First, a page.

Power outrages are characteristic of Third World countries. Those in California the days are advised to brace for lots of them, given that the antiquated power grid apparently contributes to brush fires on hot days. Was there ever a time in California's past that state utilities spoke of shutting down service in the manner that they now routinely promise?

    Crime in California the last three years has increased. And it is epidemic in local jails. San Francisco has the highest property-crime rate per capita of any major city. The California prison system is a mess, and sanctuary cities ensure that illegal aliens charged with crimes will not be deported. Pick up a McClatchy paper and you can see that the day’s fare of Central Valley criminality, even after sanitization and editorialization, is mind-boggling.

    California’s cycles of wet boom years and dry bust years continue because the state refuses to build three or four additional large reservoirs that have been planned for more than a half-century, and that would store enough water to keep California functional through even the worst drought. The rationale is either that it is more sophisticated to allow millions of acre-feet of melted snow to run into the sea, or it is better to have a high-speed-rail line from Merced to Bakersfield than an additional 10 million acre-feet of water storage, or droughts ensure more state control through rationing and green social-policy remedies.

    27% of Californians were not born in the United States - with a large minority of them residing in the United States illegally. Yet California’s universities and popular culture are at the forefront of salad-bowl and identity-politics policies that obstruct assimilation, integration, and intermarriage - which are the historical remedies for the natural tensions that arise within multi-racial and multi-ethnic societies. But, in this perfect-storm, at the very moment the world’s poorest citizens from Oaxaca and Central America flooded into America, de facto rejecting the protocols of their home, their hosts’ messaging to them was that they should lodge complaints about the social injustice of their new home and romanticize the culture that they had just forsaken for good cause.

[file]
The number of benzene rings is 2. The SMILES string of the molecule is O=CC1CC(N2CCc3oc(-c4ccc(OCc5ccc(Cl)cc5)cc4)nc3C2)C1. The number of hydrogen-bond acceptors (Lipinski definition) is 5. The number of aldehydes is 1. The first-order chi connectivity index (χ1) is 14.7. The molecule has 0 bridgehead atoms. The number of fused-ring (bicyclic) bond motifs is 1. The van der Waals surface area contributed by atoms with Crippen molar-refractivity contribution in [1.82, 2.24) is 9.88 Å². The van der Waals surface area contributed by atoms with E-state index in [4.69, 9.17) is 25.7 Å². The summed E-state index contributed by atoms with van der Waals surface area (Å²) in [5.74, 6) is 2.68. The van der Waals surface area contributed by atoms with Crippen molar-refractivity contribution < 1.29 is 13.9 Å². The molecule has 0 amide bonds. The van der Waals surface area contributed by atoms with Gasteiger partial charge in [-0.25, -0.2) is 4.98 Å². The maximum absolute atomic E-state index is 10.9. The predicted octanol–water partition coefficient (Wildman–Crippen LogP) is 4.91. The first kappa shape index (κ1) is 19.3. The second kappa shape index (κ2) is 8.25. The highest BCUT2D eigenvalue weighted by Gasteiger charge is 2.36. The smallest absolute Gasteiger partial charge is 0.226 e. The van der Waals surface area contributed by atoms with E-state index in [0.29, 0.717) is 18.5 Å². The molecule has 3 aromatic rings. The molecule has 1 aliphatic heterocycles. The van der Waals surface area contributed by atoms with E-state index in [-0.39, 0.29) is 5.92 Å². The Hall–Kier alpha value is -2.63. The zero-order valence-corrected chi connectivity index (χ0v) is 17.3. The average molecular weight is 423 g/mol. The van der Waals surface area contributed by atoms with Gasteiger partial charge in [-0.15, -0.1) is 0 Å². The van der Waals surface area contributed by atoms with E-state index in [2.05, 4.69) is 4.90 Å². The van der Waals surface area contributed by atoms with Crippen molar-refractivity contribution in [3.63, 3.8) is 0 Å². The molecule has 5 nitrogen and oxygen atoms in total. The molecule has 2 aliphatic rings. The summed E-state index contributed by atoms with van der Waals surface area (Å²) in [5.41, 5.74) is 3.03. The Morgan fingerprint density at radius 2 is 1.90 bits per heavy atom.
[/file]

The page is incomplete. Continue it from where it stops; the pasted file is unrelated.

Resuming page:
California schools are usually in the bottom decile of national rankings. No one in polite conversation asks why that is so, given that the state’s K–12 schools used to be among the most competitive in the United States.

    Yet, again in medieval fashion, the professional schools and science and technology departments of California’s premier research universities — Cal Tech, Stanford, UC Berkeley, UCLA, USC - are among the highest-rated in the world. Imagine something like the scribal oases of Padua, Oxford, or Paris in an otherwise frightening 13th century. If one wishes to be schooled as an electrical engineer or cancer researcher, California is an attractive place; if one wishes to be a knowledgeable graduate of a public elementary and high school, it most certainly is not.

    California’s Department of Motor Vehicles is perhaps the worst public-service entity in the United States. To enter any branch office is to venture into a Dante’s Inferno of huge lines, chaos, unkept rest rooms, and rude and often incompetent unionized employees. The only efficient DMV office in the state is the unmarked and secret branch in Sacramento reserved for state legislators and grandee insiders who oversee the DMV for the rest of the population. For a fee, concierge private auto clubs and firms often duplicate some DMV services, a de facto admission that the state needs something else besides itself to offer basic services.